23 Symptoms !!! RECTAL EXAMINATION
Bleeding per anum Sensation of incomplete bladder empting Tenesmus Abdominal pain Palpable rectal tumor Pacienţi în stadii avansate: pierdere ponderală, hepatomegalie, icter, anemie. Examenul fizic include: aprecierea stării generale, a prezenţei adenopatiilor periferice şi a hepatomegaliei. !!! RECTAL EXAMINATION

24 Investigations Staging: - Recto- and colonoscopy - Barium enema - CT
- MRI - EUS

25 RECTOSCOPY COLONOSCOPY + BIOPSY Indications
- Suggestive images on barium enema - Suggestive symptoms of colonic cancer - Screening -After polipectomy

26 COMPUTER-TOMOGRAFIA (aspecte CR)

27 EUS  Accuracy 81-93%  More difficult to interpret
Limited value in evaluation of LN invasion Requires contact with tumor and a lumen in which to be inserted.

28 MRI – standard of care

29 Tumor markers CEA CA 19-9 Dynamic may be significant for recurrence

30 Clinical Staging of CRC
Astler-Coller modified Dukes stage TNM Primary Lymph-node Distant Dukes stage tumor metastasis metastasis stage Stage 0 Tis N0 M0 A A Stage I T1 N0 M0 A A1 T2 N0 M0 A B1 Stage II T3 N0 M0 B B2 T4 N0 M0 B B2 Stage III A any T N1 M0 C C1/C2 B any T N2, N3 M0 C C1/C2 Stage IV any T any N M1 D D

31 TNM Classification Extension Tis T1 T2 T3 T4 Mucosa Muscularis mucosae
to an adjacent organ Mucosa Muscularis mucosae Submucosa Muscularis propria Subserosa Serosa

32 Stage and Prognosis Stage 5-year Survival (%) 0,1 Tis,T1;No;Mo > 90
I T2;No;Mo II T3-4;No;Mo III T2;N1-3;Mo III T3;N1-3;Mo III T4;N1-2;Mo IV M1 <3

33 Purpose of Radio(chemo)therapy in Rectal Cancer
To lower local failure rates and improve survival in resectable cancers to allow surgery in primarly inextirpable cancers to facilitate a sphincter-preserving procedure to cure patients without surgery: very small cancer or very high surgical risk

34 Rectal Cancer Surgery is the mainstay of treatment of RC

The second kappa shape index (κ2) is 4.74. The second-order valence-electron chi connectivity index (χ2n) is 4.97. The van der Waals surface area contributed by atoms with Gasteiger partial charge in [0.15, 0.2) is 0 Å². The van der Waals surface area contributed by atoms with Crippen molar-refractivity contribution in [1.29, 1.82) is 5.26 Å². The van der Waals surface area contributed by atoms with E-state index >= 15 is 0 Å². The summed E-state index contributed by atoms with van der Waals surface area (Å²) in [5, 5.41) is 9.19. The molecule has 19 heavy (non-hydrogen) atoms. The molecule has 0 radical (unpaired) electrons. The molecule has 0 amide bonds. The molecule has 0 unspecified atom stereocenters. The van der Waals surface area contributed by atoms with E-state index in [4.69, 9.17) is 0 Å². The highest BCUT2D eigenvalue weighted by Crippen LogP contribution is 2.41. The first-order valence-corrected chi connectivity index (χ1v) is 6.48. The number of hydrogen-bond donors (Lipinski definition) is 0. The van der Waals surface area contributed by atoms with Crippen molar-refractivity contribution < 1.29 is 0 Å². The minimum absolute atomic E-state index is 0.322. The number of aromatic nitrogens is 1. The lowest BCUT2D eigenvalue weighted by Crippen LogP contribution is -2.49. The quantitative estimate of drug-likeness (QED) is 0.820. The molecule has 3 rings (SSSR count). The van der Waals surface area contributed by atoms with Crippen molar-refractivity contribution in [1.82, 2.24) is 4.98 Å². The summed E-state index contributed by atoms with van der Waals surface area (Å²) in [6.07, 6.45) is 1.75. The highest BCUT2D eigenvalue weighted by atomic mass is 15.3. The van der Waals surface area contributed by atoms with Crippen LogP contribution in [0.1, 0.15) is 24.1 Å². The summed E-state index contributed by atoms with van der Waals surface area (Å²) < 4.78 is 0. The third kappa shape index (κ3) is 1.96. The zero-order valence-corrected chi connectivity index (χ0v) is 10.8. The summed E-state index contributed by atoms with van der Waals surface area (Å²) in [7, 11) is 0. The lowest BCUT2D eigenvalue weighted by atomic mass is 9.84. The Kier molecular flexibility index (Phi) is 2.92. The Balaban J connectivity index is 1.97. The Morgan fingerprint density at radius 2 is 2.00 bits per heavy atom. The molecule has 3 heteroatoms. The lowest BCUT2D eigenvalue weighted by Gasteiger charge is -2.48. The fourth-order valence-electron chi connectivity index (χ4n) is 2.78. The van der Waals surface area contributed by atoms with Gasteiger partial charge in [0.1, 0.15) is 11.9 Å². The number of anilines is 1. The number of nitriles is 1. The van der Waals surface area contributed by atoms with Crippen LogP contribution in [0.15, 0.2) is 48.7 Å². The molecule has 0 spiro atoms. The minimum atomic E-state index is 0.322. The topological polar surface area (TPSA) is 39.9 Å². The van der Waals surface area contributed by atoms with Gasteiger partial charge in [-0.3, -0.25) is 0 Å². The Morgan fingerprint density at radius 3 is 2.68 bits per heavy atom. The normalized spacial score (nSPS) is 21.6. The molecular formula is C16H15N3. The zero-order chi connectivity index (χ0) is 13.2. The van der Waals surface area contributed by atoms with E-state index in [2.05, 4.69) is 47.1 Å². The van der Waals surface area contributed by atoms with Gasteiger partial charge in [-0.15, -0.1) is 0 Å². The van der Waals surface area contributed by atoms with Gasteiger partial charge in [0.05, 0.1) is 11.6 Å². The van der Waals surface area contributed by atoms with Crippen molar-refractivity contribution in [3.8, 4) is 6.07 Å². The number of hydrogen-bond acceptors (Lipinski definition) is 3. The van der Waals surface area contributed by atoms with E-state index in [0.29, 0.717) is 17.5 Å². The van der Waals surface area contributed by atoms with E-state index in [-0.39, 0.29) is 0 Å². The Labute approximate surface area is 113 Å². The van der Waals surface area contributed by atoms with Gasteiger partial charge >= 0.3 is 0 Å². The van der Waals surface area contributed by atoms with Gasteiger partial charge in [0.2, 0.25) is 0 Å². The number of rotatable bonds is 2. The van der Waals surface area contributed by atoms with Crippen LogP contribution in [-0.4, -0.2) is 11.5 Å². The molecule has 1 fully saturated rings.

After surgical resection, local failure is common Local recurrence after conventional surgery: 15%-45% (average of 28%) Radiotherapy significantly reduces the number of local recurrences

35 Radiotherapy in the management of RC
Preoperative RT (30+Gy): 57% relative reduction of local failure Postoperative RT (35+Gy): 33% relative reduction

36 ESMO Recommendations Resectable cases
Surgical procedure: TME Preoperative RT: recommended Postoperative chemoradiotherapy: T3,4 or N+ Non-resectable cases: local recurrences Preoperative RT with or without CT

37 Predicting risk of recurrence in RC
Surgery-related -Low anterior resection -Excision of the mesorectum -Extent of lymphadenectomy -postoperative anastomotic leakage -Tumor perforation Tumor-related -Anatomic location -Histologic type -Tumor grade -Pathologic stage -radial resection margin -neural, venous, lymphatic invasion

38 Total Mesorectal Excision (TME)
Local recurrence rates after surgical resection of RC have decreased from about 30% to < 10% 1. Radio(chemo)therapy 2. Importance of circumferential margin (TME)

39 Abdomino-perineal resection MILES

40 Anterior resection and very low anterior resection

41 Follow up!!

42 Epidermoid carcinoma 75% of all malignancies of the area
Early: verucous, nodular lesion Late: ulcerated, indurated, nodular nmass Palpable inguinal nodes May invade the rectum: false impression of rectal carcinoma Lymphatic spread: like rectal + inguinal nodes

43 Treatment External radiation + concomitant chemotherapy
Radical surgery in case of failure

44 Malignant melanoma Horrible prognosis
Dark mass protruding from the anus 50% pigmented Lymph node MTS early Treatment - not clear advantage of any alternative

45 Bowen’s disease: Squamous cell carcinoma in situ
Like all other places of skin Plaque-like eczematoid lesion + pruritus Biopsy-carcioma in situ + hyperkeratosis and giant cells Therapy: local excision with safety margins

46 Basal cell carcinoma Ulcerating tumor (uncommon)
“Rodent ulcer” like every other place of skin exposed Doesn’t spread distantly Local excision

47 Paget’s disease Rare condition
Pale plaquelike condition with induration + nodular mass (not always) Nodular mass= coloid carcinoma from glands or other skin appendages Local excision (without mass) Radical surgery + chemo + RT for coloid carcinoma


Download ppt "RECTAL PROLAPSE."

Similar presentations


Ads by Google